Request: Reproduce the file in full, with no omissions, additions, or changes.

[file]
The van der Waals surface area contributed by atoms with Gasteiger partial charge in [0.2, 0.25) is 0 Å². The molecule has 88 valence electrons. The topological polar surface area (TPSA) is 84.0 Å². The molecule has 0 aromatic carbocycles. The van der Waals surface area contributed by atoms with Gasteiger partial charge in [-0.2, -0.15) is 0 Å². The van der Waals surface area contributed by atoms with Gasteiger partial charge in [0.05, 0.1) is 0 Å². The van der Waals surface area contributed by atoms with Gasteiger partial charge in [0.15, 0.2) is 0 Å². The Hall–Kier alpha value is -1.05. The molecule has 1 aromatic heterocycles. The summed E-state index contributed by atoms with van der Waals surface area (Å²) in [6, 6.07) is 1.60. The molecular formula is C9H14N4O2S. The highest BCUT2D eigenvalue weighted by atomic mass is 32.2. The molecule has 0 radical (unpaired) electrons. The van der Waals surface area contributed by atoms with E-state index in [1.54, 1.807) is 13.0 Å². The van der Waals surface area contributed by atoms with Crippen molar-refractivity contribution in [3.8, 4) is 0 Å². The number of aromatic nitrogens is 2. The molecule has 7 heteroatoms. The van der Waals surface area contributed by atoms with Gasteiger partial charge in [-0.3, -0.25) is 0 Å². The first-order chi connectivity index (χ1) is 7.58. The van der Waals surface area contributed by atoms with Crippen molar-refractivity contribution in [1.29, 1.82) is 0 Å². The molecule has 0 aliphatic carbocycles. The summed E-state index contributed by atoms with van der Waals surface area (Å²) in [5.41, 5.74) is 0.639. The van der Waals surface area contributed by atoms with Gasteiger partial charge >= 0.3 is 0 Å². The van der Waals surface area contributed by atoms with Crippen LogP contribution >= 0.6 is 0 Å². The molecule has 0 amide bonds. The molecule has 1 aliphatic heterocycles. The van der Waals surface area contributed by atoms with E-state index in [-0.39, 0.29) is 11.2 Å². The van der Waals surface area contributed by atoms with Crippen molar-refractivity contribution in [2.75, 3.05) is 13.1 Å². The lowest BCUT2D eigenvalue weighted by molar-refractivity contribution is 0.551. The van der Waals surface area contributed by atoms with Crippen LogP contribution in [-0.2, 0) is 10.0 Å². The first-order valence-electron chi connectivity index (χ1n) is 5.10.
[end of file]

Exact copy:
The van der Waals surface area contributed by atoms with Gasteiger partial charge in [0.2, 0.25) is 0 Å². The molecule has 88 valence electrons. The topological polar surface area (TPSA) is 84.0 Å². The molecule has 0 aromatic carbocycles. The van der Waals surface area contributed by atoms with Gasteiger partial charge in [-0.2, -0.15) is 0 Å². The van der Waals surface area contributed by atoms with Gasteiger partial charge in [0.05, 0.1) is 0 Å². The van der Waals surface area contributed by atoms with Gasteiger partial charge in [0.15, 0.2) is 0 Å². The Hall–Kier alpha value is -1.05. The molecule has 1 aromatic heterocycles. The summed E-state index contributed by atoms with van der Waals surface area (Å²) in [6, 6.07) is 1.60. The molecular formula is C9H14N4O2S. The highest BCUT2D eigenvalue weighted by atomic mass is 32.2. The molecule has 0 radical (unpaired) electrons. The van der Waals surface area contributed by atoms with E-state index in [1.54, 1.807) is 13.0 Å². The van der Waals surface area contributed by atoms with Crippen molar-refractivity contribution in [3.8, 4) is 0 Å². The number of aromatic nitrogens is 2. The molecule has 7 heteroatoms. The van der Waals surface area contributed by atoms with Gasteiger partial charge in [-0.3, -0.25) is 0 Å². The first-order chi connectivity index (χ1) is 7.58. The van der Waals surface area contributed by atoms with Crippen molar-refractivity contribution in [1.29, 1.82) is 0 Å². The molecule has 0 aliphatic carbocycles. The summed E-state index contributed by atoms with van der Waals surface area (Å²) in [5.41, 5.74) is 0.639. The van der Waals surface area contributed by atoms with Gasteiger partial charge >= 0.3 is 0 Å². The van der Waals surface area contributed by atoms with Crippen LogP contribution >= 0.6 is 0 Å². The molecule has 0 amide bonds. The molecule has 1 aliphatic heterocycles. The van der Waals surface area contributed by atoms with E-state index in [-0.39, 0.29) is 11.2 Å². The van der Waals surface area contributed by atoms with Crippen molar-refractivity contribution in [2.75, 3.05) is 13.1 Å². The lowest BCUT2D eigenvalue weighted by molar-refractivity contribution is 0.551. The van der Waals surface area contributed by atoms with Crippen LogP contribution in [-0.2, 0) is 10.0 Å². The first-order valence-electron chi connectivity index (χ1n) is 5.10.